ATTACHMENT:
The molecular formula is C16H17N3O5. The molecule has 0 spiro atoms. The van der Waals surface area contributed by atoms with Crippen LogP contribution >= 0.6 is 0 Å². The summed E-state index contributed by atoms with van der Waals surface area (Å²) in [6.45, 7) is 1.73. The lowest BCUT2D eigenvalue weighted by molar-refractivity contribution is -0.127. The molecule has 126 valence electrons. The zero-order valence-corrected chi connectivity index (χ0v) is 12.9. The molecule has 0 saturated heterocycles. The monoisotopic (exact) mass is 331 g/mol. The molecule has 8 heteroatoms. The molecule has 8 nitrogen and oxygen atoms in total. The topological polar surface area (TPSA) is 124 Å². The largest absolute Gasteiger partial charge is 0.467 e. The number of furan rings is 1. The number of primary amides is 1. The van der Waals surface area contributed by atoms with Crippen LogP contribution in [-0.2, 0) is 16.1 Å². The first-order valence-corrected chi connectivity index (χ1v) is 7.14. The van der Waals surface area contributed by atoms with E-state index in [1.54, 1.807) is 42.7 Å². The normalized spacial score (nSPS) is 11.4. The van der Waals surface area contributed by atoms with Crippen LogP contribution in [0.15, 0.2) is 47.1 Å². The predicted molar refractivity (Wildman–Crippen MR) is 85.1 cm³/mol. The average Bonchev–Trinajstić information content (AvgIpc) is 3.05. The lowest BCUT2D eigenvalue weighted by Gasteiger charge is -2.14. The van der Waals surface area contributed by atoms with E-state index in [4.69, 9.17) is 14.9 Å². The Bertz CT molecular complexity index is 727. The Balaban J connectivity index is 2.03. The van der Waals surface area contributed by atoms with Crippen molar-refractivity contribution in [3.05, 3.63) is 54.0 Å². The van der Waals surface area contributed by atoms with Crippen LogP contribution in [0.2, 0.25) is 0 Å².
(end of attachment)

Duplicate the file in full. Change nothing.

The molecular formula is C16H17N3O5. The molecule has 0 spiro atoms. The van der Waals surface area contributed by atoms with Crippen LogP contribution >= 0.6 is 0 Å². The summed E-state index contributed by atoms with van der Waals surface area (Å²) in [6.45, 7) is 1.73. The lowest BCUT2D eigenvalue weighted by molar-refractivity contribution is -0.127. The molecule has 126 valence electrons. The zero-order valence-corrected chi connectivity index (χ0v) is 12.9. The molecule has 0 saturated heterocycles. The monoisotopic (exact) mass is 331 g/mol. The molecule has 8 heteroatoms. The molecule has 8 nitrogen and oxygen atoms in total. The topological polar surface area (TPSA) is 124 Å². The largest absolute Gasteiger partial charge is 0.467 e. The number of furan rings is 1. The number of primary amides is 1. The van der Waals surface area contributed by atoms with Crippen LogP contribution in [-0.2, 0) is 16.1 Å². The first-order valence-corrected chi connectivity index (χ1v) is 7.14. The van der Waals surface area contributed by atoms with E-state index in [1.54, 1.807) is 42.7 Å². The normalized spacial score (nSPS) is 11.4. The van der Waals surface area contributed by atoms with Crippen LogP contribution in [0.15, 0.2) is 47.1 Å². The predicted molar refractivity (Wildman–Crippen MR) is 85.1 cm³/mol. The average Bonchev–Trinajstić information content (AvgIpc) is 3.05. The lowest BCUT2D eigenvalue weighted by Gasteiger charge is -2.14. The van der Waals surface area contributed by atoms with E-state index in [4.69, 9.17) is 14.9 Å². The Bertz CT molecular complexity index is 727. The Balaban J connectivity index is 2.03. The van der Waals surface area contributed by atoms with Crippen molar-refractivity contribution in [3.05, 3.63) is 54.0 Å². The van der Waals surface area contributed by atoms with Crippen LogP contribution in [0.2, 0.25) is 0 Å².